[Anglican Communion News Service] Five Anglican Communion companion dioceses on four continents agreed at a recent meeting in Jerusalem to expand collaboration in their ongoing partnership journey, with a focus on clergy training and communication.
Bishops and clergy from the dioceses of Kiteto (Anglican Church of Tanzania), Leicester (The Church of England), Mount Kilimanjaro (Anglican Church of Tanzania), Trichy-Tanjore (The Church of South India (United)) and Wyoming (The Episcopal Church) gathered from April 27 to May 3 for the latest in a series of conversations aimed at inspiring mission in each of the five dioceses.
They came away rejoicing in their partnership in the Gospel, agreeing that their journey was energizing mission in all of their dioceses.
Drawing inspiration from the Anglican Communion’s “Continuing Indaba” program, the group’s journey began in 2014 when Bishop Gnanamuthu Paul Vasanthakumar of Trichy-Tanjore invited Bishop Timothy Stevens of his companion Diocese of Leicester to come to India. Also invited were the bishops of Leicester’s companion dioceses, the Rt. Rev. Isaiah Chambala of Kiteto and the Rt. Rev. Stanley Elilekia Hotay of Mount Kilimanjaro. Bishop John Smylie of Wyoming, which shares a companion relationship with the Diocese of Kiteto, completed the circle.
Through the experience, the five bishops found a common sense of mission and decided to embark on a pilgrimage of strengthening relationships and learning about life and mission in one another’s contexts.
Since the initial visit, both lay and ordained people from the five dioceses have continued the journey, gaining not only insights into the other dioceses, but also a different perspective on their own – new perspectives that are transforming their dioceses’ ministries.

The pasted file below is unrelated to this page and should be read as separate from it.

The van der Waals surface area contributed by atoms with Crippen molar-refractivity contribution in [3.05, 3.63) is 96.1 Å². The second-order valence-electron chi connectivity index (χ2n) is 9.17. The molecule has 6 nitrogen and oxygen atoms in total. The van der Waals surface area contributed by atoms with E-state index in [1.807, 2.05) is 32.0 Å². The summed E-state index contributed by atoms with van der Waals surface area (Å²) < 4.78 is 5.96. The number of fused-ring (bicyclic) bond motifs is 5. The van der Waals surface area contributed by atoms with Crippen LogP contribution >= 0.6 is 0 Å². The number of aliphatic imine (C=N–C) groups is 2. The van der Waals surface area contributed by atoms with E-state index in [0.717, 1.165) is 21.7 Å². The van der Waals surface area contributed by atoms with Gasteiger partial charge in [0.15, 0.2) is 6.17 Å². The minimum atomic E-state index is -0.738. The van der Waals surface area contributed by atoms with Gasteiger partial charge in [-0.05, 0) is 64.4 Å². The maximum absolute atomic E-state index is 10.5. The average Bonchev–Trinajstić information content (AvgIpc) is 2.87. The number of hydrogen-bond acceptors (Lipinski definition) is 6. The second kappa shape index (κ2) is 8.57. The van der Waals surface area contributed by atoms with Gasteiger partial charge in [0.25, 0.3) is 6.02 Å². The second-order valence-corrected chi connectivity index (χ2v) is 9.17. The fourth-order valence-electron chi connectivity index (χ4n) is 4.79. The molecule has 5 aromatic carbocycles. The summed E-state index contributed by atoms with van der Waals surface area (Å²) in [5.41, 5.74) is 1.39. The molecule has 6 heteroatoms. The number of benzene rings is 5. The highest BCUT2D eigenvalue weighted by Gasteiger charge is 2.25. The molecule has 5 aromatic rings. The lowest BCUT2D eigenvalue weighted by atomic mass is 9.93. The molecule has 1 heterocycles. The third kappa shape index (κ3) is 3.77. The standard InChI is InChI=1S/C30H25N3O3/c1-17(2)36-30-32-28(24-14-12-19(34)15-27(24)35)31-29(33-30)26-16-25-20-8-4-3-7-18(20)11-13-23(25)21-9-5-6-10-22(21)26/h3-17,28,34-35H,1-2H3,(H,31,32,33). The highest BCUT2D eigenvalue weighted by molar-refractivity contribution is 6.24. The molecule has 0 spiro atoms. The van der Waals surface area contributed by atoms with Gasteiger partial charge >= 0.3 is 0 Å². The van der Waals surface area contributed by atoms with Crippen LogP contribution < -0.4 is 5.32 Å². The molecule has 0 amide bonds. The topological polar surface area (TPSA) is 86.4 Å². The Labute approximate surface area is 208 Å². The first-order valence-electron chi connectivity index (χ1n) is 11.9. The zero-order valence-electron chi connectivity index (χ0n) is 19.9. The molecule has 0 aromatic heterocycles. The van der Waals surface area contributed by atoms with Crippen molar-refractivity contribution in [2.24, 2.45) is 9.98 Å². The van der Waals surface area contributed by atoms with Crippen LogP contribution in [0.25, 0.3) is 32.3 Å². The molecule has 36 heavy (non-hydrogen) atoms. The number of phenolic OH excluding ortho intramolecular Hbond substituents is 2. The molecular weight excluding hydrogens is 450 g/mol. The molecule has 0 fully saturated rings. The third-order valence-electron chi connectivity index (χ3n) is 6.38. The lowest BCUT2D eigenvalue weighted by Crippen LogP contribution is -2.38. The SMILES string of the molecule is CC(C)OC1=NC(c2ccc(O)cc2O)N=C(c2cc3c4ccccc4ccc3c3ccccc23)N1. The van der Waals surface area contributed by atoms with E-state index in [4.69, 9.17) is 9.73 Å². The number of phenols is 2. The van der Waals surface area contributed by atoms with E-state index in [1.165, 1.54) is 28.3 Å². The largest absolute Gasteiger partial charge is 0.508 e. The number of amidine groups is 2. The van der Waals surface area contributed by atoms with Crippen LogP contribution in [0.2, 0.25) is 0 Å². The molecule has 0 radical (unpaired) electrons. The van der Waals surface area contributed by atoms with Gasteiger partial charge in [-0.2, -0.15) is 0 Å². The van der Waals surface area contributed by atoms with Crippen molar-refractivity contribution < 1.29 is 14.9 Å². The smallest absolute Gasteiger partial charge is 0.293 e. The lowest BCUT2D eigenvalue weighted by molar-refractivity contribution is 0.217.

One such example is the way that the Diocese of Leicester has made cross-cultural encounters to Trichy-Tanjore and Tanzania a core part of new clergy training.
“When new clergy stand in different contexts where Christians are a minority or where they are facing different kinds of challenges they become more conscious of the particular pressures faced by Christians in their own parishes,” said Canon Mike Harrison, who has taken part in several visits. “It gives us insight as well as inspiration, courage and hope, and encourages us to proclaim the Gospel in our context.”
During their Jerusalem meeting, as the group visited the holy sites they reflected on interreligious tensions under the heading of “blessedness and conflict” and on ways to “model difference without division” within the Anglican Communion.
“I hope our meeting of five dioceses, representing four continents and various theological viewpoints, may be an example for the larger Anglican Communion about how, when centered upon Christ, we are able to find the space and trust to be with one another in authentic and honest conversation,” said Smylie.
New energy for mission
Practical outcomes underlined the bishops’ commitment to taking their conversations a step further. In a statement from the meeting, they indicate concrete plans for the ongoing partnership with the aim of furthering proclamation of the Gospel in all five dioceses.
Their plans include a particular focus on the equipping of ordained and lay leaders, not only in terms of study trips but in developing the training programs of the respective dioceses.
“The bishops resolve to focus on the training and development of ministers and ministry … via both bilateral and multilateral work together,” says the statement, outlining in particular deeper cooperation between the Tanzanian dioceses of Kiteto and Mount Kilimanjaro and the South Indian Diocese of Trichy-Tanjore.
Future meetings of the companion dioceses will focus on a particular theme. The Diocese of Leicester will host the next meeting in 2016 and the Diocese of Wyoming in 2017.
The bishops also decided to establish a communications hub in the Diocese of Wyoming to facilitate better interaction between the dioceses.
The Rev. Canon Phil Groves, who facilitates Continuing Indaba from the Anglican Communion Office and who served on the Diocese of Leicester world mission group for 10 years, welcomed the developments.
“When Anglicans journey together in honest conversation they find new energy for mission in their own context. This is the aim of Continuing Indaba,” he said.
Download the statement from the meeting on the Diocese of Leicester’s website.